Carleton University is continuing to implement actions and programs within its Energy Master Plan. This plan provides key strategic direction for achieving reductions in energy usage and emissions reduction; utility and carbon cost savings and campus engagement towards the university’s plan and individual actions. Carleton has set aggressive targets towards carbon reduction with a 50 per cent reduction by 2030 and zero carbon/neutral by 2050.

You can find out more about the work towards energy and carbon reduction in our Energy Master Plan.

Switch to LED lighting

In 2018, over 1,200 exterior lighting fixtures including parking lots, roadways, pathways and tunnels, were replaced with more energy efficient LEDs. This project will provide annual savings of 652,000 kWh. With funding coming in part from the Green Revolving Fund, tunnel lighting was also included. The overall LED lighting project will save the equivalent CO2 emissions from 93 homes energy for one year and annual cost savings of an estimated $115,000.

Green Buildings

Carleton University has committed to ensuring that all new construction and major renovations achieve a minimum rating of 3 out of 5 globes with the Green Globes Rating system. To date 11 buildings on campus have been certified to this standard. Find out more about Carleton’s commitment to Green Buildings and the measures and initiatives involved.

Energy Retrofits

Large scale energy retrofits have been completed in Athletics, Robertson Hall, Loeb, Mackenzie, Minto CASE, Dunton Tower and Maintenance Building. This has seen targeted energy reduction measures including building assessment and energy audits, LED re-lamping, replacing control systems, retrofitting plumbing fixtures with high efficiency, IT computer sleep software and improvements to building exteriors.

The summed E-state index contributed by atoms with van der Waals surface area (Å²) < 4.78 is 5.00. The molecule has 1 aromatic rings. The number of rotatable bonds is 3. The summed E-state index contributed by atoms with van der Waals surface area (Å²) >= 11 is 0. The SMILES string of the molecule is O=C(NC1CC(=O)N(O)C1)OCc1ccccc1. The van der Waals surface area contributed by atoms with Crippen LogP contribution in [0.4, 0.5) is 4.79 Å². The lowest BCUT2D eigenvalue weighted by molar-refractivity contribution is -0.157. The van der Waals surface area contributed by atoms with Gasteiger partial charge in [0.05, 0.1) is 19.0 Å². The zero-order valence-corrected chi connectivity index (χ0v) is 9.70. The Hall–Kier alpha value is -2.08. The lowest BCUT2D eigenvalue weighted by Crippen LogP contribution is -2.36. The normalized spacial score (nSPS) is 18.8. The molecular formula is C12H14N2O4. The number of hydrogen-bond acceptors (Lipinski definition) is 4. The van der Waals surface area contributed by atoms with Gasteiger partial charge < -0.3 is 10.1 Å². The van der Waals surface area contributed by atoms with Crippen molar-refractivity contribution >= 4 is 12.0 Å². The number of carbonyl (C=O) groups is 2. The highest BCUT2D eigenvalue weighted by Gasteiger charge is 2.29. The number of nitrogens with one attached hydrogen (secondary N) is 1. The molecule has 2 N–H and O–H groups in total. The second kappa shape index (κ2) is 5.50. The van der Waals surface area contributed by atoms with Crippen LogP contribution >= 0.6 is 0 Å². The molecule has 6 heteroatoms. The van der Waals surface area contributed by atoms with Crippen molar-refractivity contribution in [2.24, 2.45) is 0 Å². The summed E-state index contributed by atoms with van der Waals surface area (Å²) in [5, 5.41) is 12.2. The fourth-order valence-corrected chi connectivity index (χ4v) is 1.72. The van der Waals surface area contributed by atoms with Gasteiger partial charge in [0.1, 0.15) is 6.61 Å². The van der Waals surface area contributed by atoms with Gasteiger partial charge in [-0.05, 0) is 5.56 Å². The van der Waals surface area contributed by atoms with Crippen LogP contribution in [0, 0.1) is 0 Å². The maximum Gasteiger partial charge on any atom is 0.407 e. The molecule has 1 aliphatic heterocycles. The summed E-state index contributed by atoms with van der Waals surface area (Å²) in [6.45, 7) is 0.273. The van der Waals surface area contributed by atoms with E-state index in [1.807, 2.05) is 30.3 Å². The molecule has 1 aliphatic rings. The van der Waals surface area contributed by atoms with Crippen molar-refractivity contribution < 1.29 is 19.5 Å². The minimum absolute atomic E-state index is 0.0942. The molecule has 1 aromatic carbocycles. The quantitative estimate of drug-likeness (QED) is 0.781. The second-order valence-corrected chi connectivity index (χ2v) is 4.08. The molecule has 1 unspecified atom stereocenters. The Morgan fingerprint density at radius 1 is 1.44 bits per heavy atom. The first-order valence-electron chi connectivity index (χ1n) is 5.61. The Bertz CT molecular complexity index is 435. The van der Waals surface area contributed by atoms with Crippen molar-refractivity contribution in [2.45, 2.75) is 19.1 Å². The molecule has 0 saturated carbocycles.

To date, within the five initial buildings included as part of the first phase of energy retrofit programs, there have been annual cost savings of $660,342 and GHG reductions of 1281 equivalent CO2 tons. A number of other buildings have been targeted for future implementation and retrofits.

Further promotion and engagement to individual departments to encourage energy conservation has also been further developed. This is included as part of the Green Workplace checklist. Targeted promotion in residence has seen the installation of Energy Display Screens to provide real-time data regarding energy use to all residents. In addition, the development of a sustainable living floor has ensured wider promotion of best practices.


How can you… save energy?

Turn off lights when not needed

Whenever possible, turn off the lights when not needed, as your leave your workplace, and always at the end of the day.

Compact Fluorescent Lights (CFL’s) use significantly less energy than traditional bulbs and last longer. However, the elements inside CLF’s make the bulbs toxic once they burn out or break, so follow the correct procedures when dealing with old or spent bulbs.

Here on campus we have a dedicated bulb crusher, to safely and responsibly dispose of our old light bulbs before onward collection.

What can you do?

  • Buy energy-efficient (ENERGY-STAR rated) light bulbs

Enable power management on my computer

Setting your computer to standby or sleep mode after a few minutes of inactivity will use up to 80% less energy than leaving it awake, and will only increase boot-up time by a few seconds.